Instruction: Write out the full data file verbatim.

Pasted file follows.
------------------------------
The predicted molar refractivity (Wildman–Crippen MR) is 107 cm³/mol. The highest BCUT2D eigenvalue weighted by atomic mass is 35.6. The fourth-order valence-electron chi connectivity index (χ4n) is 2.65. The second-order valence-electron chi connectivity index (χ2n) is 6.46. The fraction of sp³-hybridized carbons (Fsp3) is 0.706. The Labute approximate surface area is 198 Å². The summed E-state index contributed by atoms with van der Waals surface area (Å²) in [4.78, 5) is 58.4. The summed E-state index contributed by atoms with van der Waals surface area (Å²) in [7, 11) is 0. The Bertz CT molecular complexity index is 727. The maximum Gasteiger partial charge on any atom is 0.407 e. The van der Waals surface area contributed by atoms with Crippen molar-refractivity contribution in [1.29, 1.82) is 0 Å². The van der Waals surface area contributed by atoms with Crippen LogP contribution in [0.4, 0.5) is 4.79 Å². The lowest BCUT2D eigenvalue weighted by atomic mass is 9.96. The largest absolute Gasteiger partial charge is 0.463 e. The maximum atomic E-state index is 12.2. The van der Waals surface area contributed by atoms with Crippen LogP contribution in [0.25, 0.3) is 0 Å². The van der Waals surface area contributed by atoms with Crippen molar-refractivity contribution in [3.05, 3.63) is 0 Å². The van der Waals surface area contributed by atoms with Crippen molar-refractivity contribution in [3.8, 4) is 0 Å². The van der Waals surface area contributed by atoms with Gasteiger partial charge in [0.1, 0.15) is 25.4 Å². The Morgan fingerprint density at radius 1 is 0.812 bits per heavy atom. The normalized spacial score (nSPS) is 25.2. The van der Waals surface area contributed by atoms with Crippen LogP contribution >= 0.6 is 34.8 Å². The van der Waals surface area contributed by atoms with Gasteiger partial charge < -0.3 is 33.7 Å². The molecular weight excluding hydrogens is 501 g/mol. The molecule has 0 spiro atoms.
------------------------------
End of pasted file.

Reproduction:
The predicted molar refractivity (Wildman–Crippen MR) is 107 cm³/mol. The highest BCUT2D eigenvalue weighted by atomic mass is 35.6. The fourth-order valence-electron chi connectivity index (χ4n) is 2.65. The second-order valence-electron chi connectivity index (χ2n) is 6.46. The fraction of sp³-hybridized carbons (Fsp3) is 0.706. The Labute approximate surface area is 198 Å². The summed E-state index contributed by atoms with van der Waals surface area (Å²) in [4.78, 5) is 58.4. The summed E-state index contributed by atoms with van der Waals surface area (Å²) in [7, 11) is 0. The Bertz CT molecular complexity index is 727. The maximum Gasteiger partial charge on any atom is 0.407 e. The van der Waals surface area contributed by atoms with Crippen molar-refractivity contribution in [1.29, 1.82) is 0 Å². The van der Waals surface area contributed by atoms with Crippen LogP contribution in [0.4, 0.5) is 4.79 Å². The lowest BCUT2D eigenvalue weighted by atomic mass is 9.96. The largest absolute Gasteiger partial charge is 0.463 e. The maximum atomic E-state index is 12.2. The van der Waals surface area contributed by atoms with Crippen LogP contribution in [0.25, 0.3) is 0 Å². The van der Waals surface area contributed by atoms with Crippen molar-refractivity contribution in [3.05, 3.63) is 0 Å². The van der Waals surface area contributed by atoms with Crippen molar-refractivity contribution in [3.8, 4) is 0 Å². The van der Waals surface area contributed by atoms with Gasteiger partial charge in [0.1, 0.15) is 25.4 Å². The Morgan fingerprint density at radius 1 is 0.812 bits per heavy atom. The normalized spacial score (nSPS) is 25.2. The van der Waals surface area contributed by atoms with Crippen LogP contribution >= 0.6 is 34.8 Å². The van der Waals surface area contributed by atoms with Gasteiger partial charge < -0.3 is 33.7 Å². The molecular weight excluding hydrogens is 501 g/mol. The molecule has 0 spiro atoms.